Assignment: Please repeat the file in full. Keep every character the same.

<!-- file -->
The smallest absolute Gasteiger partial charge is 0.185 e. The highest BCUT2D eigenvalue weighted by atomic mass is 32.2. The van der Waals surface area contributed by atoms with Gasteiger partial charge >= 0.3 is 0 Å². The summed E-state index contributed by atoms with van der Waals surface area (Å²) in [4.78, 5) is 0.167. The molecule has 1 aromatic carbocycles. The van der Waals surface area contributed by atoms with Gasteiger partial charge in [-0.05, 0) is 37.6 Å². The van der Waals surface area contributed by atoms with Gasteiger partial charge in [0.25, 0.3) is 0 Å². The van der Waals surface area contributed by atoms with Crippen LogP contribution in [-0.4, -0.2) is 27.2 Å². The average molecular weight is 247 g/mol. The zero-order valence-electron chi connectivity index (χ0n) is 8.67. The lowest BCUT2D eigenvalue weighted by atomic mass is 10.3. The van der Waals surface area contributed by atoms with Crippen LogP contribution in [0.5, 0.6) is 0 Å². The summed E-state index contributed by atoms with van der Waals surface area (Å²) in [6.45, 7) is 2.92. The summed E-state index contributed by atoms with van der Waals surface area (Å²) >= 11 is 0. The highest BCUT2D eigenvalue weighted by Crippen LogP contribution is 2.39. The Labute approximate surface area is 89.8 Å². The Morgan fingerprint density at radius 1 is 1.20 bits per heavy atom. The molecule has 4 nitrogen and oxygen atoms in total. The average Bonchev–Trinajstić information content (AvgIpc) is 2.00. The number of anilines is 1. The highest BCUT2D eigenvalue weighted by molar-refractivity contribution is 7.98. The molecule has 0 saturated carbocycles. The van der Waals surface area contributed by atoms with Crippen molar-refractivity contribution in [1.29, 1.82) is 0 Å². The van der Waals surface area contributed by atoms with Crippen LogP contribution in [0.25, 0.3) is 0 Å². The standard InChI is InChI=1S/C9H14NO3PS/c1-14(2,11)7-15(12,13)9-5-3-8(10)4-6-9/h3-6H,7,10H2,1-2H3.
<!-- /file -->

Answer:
The smallest absolute Gasteiger partial charge is 0.185 e. The highest BCUT2D eigenvalue weighted by atomic mass is 32.2. The van der Waals surface area contributed by atoms with Gasteiger partial charge >= 0.3 is 0 Å². The summed E-state index contributed by atoms with van der Waals surface area (Å²) in [4.78, 5) is 0.167. The molecule has 1 aromatic carbocycles. The van der Waals surface area contributed by atoms with Gasteiger partial charge in [-0.05, 0) is 37.6 Å². The van der Waals surface area contributed by atoms with Gasteiger partial charge in [0.25, 0.3) is 0 Å². The van der Waals surface area contributed by atoms with Crippen LogP contribution in [-0.4, -0.2) is 27.2 Å². The average molecular weight is 247 g/mol. The zero-order valence-electron chi connectivity index (χ0n) is 8.67. The lowest BCUT2D eigenvalue weighted by atomic mass is 10.3. The van der Waals surface area contributed by atoms with Crippen LogP contribution in [0.5, 0.6) is 0 Å². The summed E-state index contributed by atoms with van der Waals surface area (Å²) in [6.45, 7) is 2.92. The summed E-state index contributed by atoms with van der Waals surface area (Å²) >= 11 is 0. The highest BCUT2D eigenvalue weighted by Crippen LogP contribution is 2.39. The Labute approximate surface area is 89.8 Å². The Morgan fingerprint density at radius 1 is 1.20 bits per heavy atom. The molecule has 4 nitrogen and oxygen atoms in total. The average Bonchev–Trinajstić information content (AvgIpc) is 2.00. The number of anilines is 1. The highest BCUT2D eigenvalue weighted by molar-refractivity contribution is 7.98. The molecule has 0 saturated carbocycles. The van der Waals surface area contributed by atoms with Crippen molar-refractivity contribution in [1.29, 1.82) is 0 Å². The van der Waals surface area contributed by atoms with Crippen LogP contribution in [0.25, 0.3) is 0 Å². The standard InChI is InChI=1S/C9H14NO3PS/c1-14(2,11)7-15(12,13)9-5-3-8(10)4-6-9/h3-6H,7,10H2,1-2H3.